PITTSBURG — Like the state’s many ski areas, the stormy winter this year has blessed much of the 7,000-plus-mile snowmobile-trail system with plenty of snow.
This time of year, that doesn’t mean it makes for smooth riding though.
As of Wednesday, the state’s $1.7 million trail-maintenance fund was depleted, said Chris Gamache, chief supervisor of the New Hampshire Bureau of Trails. The fund, which receives a portion of fees from annual snowmobile registrations, makes grants to snowmobile clubs that use the money to do trail maintenance.
Many clubs also do their own, separate fundraising that allows them to continue grooming the trails, said Gamache, but the state’s support traditionally ends with the arrival of spring and/or when the maintenance fund is tapped out. Both events happened nearly simultaneously this year, said Gamache.
He said that the transition from winter into spring is also when private property owners – on whose lands about 85 percent of the state-trail system is located – start their maple sugaring and logging operations.
“Typically, the snowmobile season is done by the end of March,” he said.
It’s also when land-owner permission normally ends. A lot of land owners give permission until then, he said, but “as the snow melts, with the sun higher in the sky,” many of those same land owners are already moving on with their spring-time activities, which usually don’t include snowmobiles.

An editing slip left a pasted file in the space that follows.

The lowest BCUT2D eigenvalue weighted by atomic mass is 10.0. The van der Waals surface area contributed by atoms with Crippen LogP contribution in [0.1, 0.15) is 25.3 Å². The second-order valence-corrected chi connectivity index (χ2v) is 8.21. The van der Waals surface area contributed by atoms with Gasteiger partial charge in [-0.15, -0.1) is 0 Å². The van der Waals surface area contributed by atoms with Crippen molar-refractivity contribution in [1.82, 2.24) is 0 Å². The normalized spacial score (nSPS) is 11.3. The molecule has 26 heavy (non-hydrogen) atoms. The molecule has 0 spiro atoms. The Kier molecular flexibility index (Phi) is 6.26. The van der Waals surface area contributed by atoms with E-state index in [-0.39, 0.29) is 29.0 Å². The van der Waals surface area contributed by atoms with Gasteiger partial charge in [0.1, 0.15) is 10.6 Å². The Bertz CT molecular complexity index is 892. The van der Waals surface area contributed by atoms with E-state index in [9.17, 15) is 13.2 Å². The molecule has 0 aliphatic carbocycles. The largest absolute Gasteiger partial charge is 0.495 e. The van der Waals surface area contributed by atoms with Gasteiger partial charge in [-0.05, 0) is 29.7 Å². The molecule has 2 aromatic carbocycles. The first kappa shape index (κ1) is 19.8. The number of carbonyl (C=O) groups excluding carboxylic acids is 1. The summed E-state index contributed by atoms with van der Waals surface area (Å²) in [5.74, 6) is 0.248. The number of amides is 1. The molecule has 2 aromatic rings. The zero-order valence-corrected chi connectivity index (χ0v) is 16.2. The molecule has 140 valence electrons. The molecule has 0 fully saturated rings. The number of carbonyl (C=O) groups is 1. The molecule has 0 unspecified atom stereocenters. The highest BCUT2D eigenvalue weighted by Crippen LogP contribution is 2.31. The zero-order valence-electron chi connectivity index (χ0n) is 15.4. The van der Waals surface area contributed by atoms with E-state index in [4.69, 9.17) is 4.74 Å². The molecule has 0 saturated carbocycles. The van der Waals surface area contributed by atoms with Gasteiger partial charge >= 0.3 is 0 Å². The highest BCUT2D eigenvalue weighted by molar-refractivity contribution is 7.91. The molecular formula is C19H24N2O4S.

“This was a unique winter,” said Gamache on the first day of spring. “We had snow in the middle of December in the southern part of the state, which is not the norm, and here we have statewide snow (Thursday), which we do not traditionally see.”
Like ski areas, many of which may close in two-and-a-half weeks with skiable snow on the ground, the same is true for some snowmobile trails, Gamache said. Although unfortunate, “what you need to look at is that you’re at the point of increasing expenditures” to keep a ski area or snowmobile trail open, “without increasing revenues coming back in.”
Gamache said the North Country and Bear Notch in the White Mountain National Forest as well as the areas around Campton “are going to see snow for a while” before the inevitable transition to mud season, which itself is the precursor to the preparation for off-highway-recreational vehicle (OHRV) season.
Kevin Lassonde, a trail groomer and member of the Pittsburg Ridge Runners — which has more than 3,000 members and maintains some 200 miles of trails — expects his club to be grooming through April 1. “We’ve got feet and feet of snow, and we’ll probably end up riding into the first of May,” he said, “but it won’t be maintained that well.”